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Understanding the Differences of C Corporations and S Corporations

corporations

Looking to Start a Corporation?

Corporations differ from other forms of businesses in the sense that they are independent legal entities that are separate from the people who own, control and manage them. Due to this recognition as an individual entity, they are viewed as a legal “person” in the view of tax laws, and can thus be engaged in business and contracts, can initiate lawsuits and itself be sued. They also must pay taxes.

How are Corporations Taxed?

The C and the S refer to IRS Code Sections. C corps feature a double taxation – one tax at the company level and another tax on profits distributed to shareholders. This double tax is why many people consider S corps, which has only one level of tax. But there are restrictions on ownership of S corps, where as there are no such limits on C corps. There are a variety of tax, operational and financing considerations when determining which type of corporation or other entity to form to best suit your business needs.

corporations

C Corporations

A C corporation is a business term that is used to distinguish this type of entity from others, as its profits are taxed separately from its owners under sub chapter C of the Internal Revenue Code. It’s the most common type of corporation in the U.S., as they offer unlimited growth potential through the sale of stocks, there is no limit to the number of shareholders a c corp can have, there are certain tax advantages, and limited liability, meaning they cannot be sued individually for corporate wrongdoings. Keep in mind that c corps comes with double taxation by the IRS, as revenue is taxed at the company level and again as shareholder dividends. This type of corporation is good for businesses that sell products, has employees and a storefront.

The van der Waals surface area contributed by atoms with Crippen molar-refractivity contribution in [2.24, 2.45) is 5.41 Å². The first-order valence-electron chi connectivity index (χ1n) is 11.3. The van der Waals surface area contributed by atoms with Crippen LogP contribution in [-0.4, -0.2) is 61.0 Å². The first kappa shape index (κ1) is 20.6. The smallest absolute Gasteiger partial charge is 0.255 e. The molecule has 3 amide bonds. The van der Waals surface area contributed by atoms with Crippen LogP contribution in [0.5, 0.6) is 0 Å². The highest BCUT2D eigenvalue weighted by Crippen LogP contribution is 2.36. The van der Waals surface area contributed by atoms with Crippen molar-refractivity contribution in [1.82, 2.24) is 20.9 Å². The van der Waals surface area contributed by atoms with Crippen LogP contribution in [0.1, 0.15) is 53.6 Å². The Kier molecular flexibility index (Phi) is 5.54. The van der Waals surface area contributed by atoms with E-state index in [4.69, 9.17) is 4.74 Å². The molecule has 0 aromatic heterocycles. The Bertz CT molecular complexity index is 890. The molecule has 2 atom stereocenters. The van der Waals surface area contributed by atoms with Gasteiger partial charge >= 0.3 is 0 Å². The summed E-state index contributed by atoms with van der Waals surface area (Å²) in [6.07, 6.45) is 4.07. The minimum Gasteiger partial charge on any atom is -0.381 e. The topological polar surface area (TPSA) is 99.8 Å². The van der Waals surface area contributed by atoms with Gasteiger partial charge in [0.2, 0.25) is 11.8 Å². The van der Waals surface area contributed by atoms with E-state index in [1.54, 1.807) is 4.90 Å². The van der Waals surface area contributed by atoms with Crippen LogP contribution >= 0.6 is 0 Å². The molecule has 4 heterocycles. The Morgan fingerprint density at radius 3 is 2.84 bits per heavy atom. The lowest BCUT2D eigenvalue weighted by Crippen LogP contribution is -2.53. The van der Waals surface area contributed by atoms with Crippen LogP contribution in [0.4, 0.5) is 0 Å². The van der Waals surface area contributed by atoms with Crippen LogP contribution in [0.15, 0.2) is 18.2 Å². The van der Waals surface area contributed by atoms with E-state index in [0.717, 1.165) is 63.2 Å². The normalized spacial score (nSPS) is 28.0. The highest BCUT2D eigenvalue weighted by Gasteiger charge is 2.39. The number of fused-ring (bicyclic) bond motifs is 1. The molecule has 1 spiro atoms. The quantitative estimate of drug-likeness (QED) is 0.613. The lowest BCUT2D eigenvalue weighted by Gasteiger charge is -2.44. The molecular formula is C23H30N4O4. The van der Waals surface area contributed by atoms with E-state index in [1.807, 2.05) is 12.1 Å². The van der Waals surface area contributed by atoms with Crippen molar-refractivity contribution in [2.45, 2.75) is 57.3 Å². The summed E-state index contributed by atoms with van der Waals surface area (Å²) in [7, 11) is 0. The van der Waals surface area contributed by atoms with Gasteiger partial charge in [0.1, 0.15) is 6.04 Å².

S Corporations 

S corporations start out as C corporations but make a special tax election to have income, deductions, etc. taxed directly to shareholders. S corporations are “pass-through” entities for the purpose of taxation, meaning that the business isn’t taxed but profits or losses pass through to the shareholders to include on individual tax returns. That is significant if the business isn’t making a lot of money or incurs a loss because individuals may take that loss against other income on their tax returns. S corporations are limited to 100 or fewer shareholders, but about 97 percent of S corporations have three or fewer shareholders. Also keep in mind that s corps cannot be owned by a c corp, other s corps, LLCs, partnerships, or many trusts.

Of course, we at Haile Shaw & Pfaffenberger believe that consulting with a lawyer is the safest bet when forming a corporation. A carefully planned legal strategy is an important element of any business or corporate entity. Our Corporate & Business law team provides skilled legal advice in all aspects of Corporate and Business law including entity structuring, the sale and purchase of businesses, asset leasing, advice on shareholder and partner concerns, legal audits, e-commerce and more.

Ready to form a corporation or other business entity?

We’ll help you get started.

Give us a call at 561-627-8100.


Source: http://www.businessdictionary.com/article/37/what-is-a-c-corporation/

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